Each point has specific functions and indications. Your acupuncturist will select points specifically for each treatment after considering the information on your Health History form and through on-going assessments made by your acupuncturist (including tongue and pulse diagnosis). In a community practice, your acupuncturist is not able to give lengthy explanations about how or why acupuncture works, or about what each acupuncture point does. If you have questions, please spend some time reading about Chinese medicine.
Here is a list of recommended readings on Chinese Medicine:
- Between Heaven and Earth: A Guide to Chinese Medicine, by Harriet Beinfield
- The Web That Has No Weaver: Understanding Chinese Medicine, by Ted Kaptchuk
- Voices of Qi: An Introductory Guide to Traditional Chinese Medicine, by Alex Holland
- Wood Becomes Water: Chinese Medicine in Everyday Life, by Gail Reichstein
Here are books on Women's Issues:
- Managing Menopause Naturally with Chinese Medicine, by Honora Lee Wolfe
- The Infertility Cure: The Ancient Chinese Wellness Program for Getting Pregnant and Having Healthy Babies, by Randine Lewis
What will I feel when the needles are inserted?
Acupuncture needles are very thin, and are not painful like hypodermic needles used for vaccinations. You may experience a sensation of warmth or heaviness, or even of energy moving, when the needles are placed.
My problem is in my back, chest, or abdomen. Can needles in other places help me?
Yes! It is not necessary for needles to be placed in a painful or problem area for treatment to be effective. In fact, our acupuncturist has received specialized training in treating pain and other symptoms, with internationally recognized experts: Dr. Richard Tan (The Balance Method); Dr Richard Niemtzow (Battlefield Acupuncture); and Dr. Robert Chu (Master Tong Acupuncture). When treating pain and other symptoms, needles are intentionally not placed in the painful or problem area. We can very effectively treat your entire body through these "distal points" and with acupuncture points on the ears.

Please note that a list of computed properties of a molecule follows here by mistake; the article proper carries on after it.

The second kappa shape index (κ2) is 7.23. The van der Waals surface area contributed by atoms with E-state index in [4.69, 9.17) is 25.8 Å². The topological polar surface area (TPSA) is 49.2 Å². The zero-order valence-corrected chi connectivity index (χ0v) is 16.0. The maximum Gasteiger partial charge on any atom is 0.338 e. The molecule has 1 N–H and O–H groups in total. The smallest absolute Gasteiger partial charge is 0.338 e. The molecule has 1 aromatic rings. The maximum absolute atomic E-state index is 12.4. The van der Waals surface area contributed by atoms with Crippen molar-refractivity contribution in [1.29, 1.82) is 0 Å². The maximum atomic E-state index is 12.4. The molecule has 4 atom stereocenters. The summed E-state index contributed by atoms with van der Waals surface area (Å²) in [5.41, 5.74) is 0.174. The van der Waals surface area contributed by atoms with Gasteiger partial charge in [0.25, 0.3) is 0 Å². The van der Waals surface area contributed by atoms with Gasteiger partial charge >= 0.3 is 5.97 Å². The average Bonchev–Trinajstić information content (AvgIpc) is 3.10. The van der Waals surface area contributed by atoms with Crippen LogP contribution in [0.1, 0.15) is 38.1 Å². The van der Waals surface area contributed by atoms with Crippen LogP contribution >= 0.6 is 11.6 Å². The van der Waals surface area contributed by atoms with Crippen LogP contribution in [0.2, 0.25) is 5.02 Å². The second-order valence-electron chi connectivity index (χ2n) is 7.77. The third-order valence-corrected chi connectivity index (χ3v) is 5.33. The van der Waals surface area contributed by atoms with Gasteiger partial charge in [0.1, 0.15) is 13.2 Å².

While most people come for acupuncture for pain or distressing symptoms, many find that acupuncture opens up possibilities for them on emotional and spiritual levels as well. That’s because acupuncture gets you in touch with your own inner wisdom, and the healing power you already have within.
How can I support my healing?
- Get plenty of rest. Studies show that people who are rested have fewer illnesses and fewer hospitalizations. People who get enough rest have less chance of being overweight and are able to cope better with the on-going stresses of life.
- Drink enough fluids. Your body is approximately 80% water and you need to replenish it regularly. In colder weather, the heat in homes and offices can be very drying. While water is best, it is also fine to get fluids from soups, juices, decaf beverages, fruits and vegetables. Limit caffeinated beverages (coffee, some teas and sodas). Caffeine makes you urinate and contributes to loss of fluids. Caffeine also worsens anxiety and physical sensations from stress, and can interfere with sleep.
- Notice how your lifestyle affects your sense of well-being and your symptoms. In Chinese Medicine, symptoms are viewed as wisdom teachers. By paying attention to your symptoms (when they come & go), you will gain access to your own inner wisdom. You will begin to notice how your lifestyle supports your health. And, you will gain insights to empower you to decide what makes sense for you.